- The Magazine
A sensitive drama about a gender-nonconforming New York City kid, A Kid Like Jake features Claire Danes and Jim Parsons as the well-meaning but overwhelmed parents of “gender-expansive” 4-year-old. Like Daniel Pearle’s Off-Broadway play, Silas Howard’s film focuses on the adults’ response to raising their child. Hence, Jake appears mostly in the background, beyond the glare of audience (mis)perceptions. It was a decision star Parsons had a hand in making.
“Jim Parsons, with his husband, producer Todd [Spiewak], and producer Eric Norsoph, optioned the play and did the first adaptation,” says Howard. “They toyed with different ways of seeing or not seeing Jake. I knew that would be a very strong decision in terms of frustrating people. I wanted them to be frustrated because I felt like, especially at age four, to have that kid bear the weight of that scrutiny — Are they this? Are they that? — I just felt like that’s not the point.”
Instead, A Kid Like Jake, which also features Oscar-winner Octavia Spencer as the caring (and lesbian) director of Jake’s preschool, hones in on the strain placed on the marriage of two seemingly liberal, Brooklynite parents, who struggle to reconcile a plan of action for addressing Jake’s unique identity.
“What we’re trying to do is show that it can be very difficult just to support and allow kids to be themselves,” says Howard, who identifies as transgender. “It felt very human to [show], we can all talk a good talk, but it’s hard to actually put that into your everyday practice.”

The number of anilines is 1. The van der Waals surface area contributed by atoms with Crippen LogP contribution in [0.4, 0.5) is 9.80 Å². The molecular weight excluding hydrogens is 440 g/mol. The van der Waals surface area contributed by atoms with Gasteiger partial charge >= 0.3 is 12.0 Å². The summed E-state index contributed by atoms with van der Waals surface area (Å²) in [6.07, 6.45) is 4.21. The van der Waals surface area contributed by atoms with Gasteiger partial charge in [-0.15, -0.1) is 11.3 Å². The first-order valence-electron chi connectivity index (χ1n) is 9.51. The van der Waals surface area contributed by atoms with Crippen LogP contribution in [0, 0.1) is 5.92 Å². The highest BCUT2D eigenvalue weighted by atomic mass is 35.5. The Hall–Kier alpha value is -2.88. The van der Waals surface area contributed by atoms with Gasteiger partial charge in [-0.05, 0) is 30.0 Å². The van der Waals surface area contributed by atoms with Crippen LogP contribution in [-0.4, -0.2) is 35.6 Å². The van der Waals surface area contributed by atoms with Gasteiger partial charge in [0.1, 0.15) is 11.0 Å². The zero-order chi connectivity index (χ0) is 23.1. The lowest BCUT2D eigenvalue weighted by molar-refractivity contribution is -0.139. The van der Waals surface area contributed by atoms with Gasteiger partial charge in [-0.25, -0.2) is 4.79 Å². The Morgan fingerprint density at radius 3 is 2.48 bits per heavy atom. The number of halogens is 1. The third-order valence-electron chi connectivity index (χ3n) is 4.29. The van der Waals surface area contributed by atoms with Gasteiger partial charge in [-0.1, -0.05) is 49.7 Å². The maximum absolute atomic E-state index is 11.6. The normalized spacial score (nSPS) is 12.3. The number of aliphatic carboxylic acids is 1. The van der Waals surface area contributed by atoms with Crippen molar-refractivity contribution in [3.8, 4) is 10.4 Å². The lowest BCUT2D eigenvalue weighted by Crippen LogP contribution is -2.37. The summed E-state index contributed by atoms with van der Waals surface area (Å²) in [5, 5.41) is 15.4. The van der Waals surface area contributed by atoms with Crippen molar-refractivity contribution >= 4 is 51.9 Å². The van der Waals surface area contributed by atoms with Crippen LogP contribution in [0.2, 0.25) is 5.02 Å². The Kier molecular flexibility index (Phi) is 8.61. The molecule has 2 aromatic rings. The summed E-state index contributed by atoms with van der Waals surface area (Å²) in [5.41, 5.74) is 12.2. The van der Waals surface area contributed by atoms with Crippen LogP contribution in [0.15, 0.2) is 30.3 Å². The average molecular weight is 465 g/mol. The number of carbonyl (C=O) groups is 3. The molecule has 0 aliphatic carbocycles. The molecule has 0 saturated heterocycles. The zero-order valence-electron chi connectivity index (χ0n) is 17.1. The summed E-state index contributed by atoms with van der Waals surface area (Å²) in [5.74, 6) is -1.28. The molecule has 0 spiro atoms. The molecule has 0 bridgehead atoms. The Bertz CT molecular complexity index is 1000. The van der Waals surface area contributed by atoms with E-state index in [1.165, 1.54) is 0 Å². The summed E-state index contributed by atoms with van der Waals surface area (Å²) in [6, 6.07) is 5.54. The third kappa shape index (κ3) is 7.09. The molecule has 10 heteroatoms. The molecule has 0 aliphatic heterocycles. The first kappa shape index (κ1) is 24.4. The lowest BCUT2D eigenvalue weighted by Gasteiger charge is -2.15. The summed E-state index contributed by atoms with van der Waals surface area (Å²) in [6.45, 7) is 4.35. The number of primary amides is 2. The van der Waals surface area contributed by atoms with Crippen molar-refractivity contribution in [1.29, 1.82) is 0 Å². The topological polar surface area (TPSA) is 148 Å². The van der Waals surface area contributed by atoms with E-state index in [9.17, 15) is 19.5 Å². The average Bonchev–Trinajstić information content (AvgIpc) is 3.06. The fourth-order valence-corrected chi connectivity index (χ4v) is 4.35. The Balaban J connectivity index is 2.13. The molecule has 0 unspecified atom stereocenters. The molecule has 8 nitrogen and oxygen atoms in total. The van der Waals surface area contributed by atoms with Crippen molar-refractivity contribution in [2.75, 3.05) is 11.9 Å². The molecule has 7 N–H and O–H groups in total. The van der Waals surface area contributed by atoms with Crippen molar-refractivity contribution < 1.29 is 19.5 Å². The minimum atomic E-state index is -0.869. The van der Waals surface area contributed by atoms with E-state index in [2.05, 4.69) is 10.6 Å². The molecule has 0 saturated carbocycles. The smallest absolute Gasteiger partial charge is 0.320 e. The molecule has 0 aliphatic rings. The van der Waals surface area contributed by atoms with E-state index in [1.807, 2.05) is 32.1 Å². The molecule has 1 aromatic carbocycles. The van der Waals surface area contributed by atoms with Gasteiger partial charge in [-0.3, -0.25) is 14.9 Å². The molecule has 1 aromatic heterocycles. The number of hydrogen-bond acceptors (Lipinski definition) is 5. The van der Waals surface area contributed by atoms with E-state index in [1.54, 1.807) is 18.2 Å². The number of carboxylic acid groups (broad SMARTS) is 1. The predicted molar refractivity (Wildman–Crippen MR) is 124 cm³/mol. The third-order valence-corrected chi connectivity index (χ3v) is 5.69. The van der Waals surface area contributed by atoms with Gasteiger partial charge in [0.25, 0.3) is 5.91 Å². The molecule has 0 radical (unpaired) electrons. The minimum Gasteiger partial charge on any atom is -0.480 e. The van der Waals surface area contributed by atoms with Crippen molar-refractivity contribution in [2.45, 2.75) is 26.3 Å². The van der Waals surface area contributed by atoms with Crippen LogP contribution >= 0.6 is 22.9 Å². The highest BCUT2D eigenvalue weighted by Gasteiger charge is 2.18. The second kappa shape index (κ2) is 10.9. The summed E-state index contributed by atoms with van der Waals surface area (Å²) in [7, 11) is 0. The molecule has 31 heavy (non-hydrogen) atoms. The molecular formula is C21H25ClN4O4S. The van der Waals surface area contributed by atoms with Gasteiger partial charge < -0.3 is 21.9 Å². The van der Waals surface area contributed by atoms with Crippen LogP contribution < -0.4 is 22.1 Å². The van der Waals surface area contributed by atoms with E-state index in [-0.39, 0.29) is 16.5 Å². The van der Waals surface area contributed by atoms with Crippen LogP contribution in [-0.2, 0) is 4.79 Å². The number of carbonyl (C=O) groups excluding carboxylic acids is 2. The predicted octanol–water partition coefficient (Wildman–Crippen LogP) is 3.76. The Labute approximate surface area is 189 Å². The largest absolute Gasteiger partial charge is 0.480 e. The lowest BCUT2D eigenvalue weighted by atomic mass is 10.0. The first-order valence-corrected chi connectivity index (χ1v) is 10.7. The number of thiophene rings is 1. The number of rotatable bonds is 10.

No stranger to directing challenging or queer narratives, Howard has established an adventurous career that’s seen him helm award-winning indie features like Sunset Stories, episodes of This Is Us and Transparent, and even a pair of club kid-fabulous videos for underground dance music artist AB Soto.
Having moved on from what he calls the “painful” experience of the harassment scandal that rocked the cast and crew of Amazon’s Transparent — “I know Trace Lysette and Van Barnes, they’re very near and dear to my heart. I support them wholeheartedly.” — he’s excited about his role as a co-executive producer on Ryan Murphy’s FX musical drama Pose, which boasts landmark levels of trans representation for a cable or network series.
“To see it at this level, at this budget, with this talent is phenomenal,” he says. “With Janet Mock and Steven Canals, and those voices in the writers’ room, it definitely feels like a historic moment.”
A Kid Like Jake is not rated, and is playing at the Angelika Pop-Up at Union Market, 550 E. Penn St. NE. Visit fandango.com.
These are challenging times for news organizations. And yet it’s crucial we stay active and provide vital resources and information to both our local readers and the world. So won’t you please take a moment and consider supporting Metro Weekly with a membership? For as little as $5 a month, you can help ensure Metro Weekly magazine and MetroWeekly.com remain free, viable resources as we provide the best, most diverse, culturally-resonant LGBTQ coverage in both the D.C. region and around the world. Memberships come with exclusive perks and discounts, your own personal digital delivery of each week’s magazine (and an archive), access to our Member's Lounge when it launches this fall, and exclusive members-only items like Metro Weekly Membership Mugs and Tote Bags! Check out all our membership levels here and please join us today!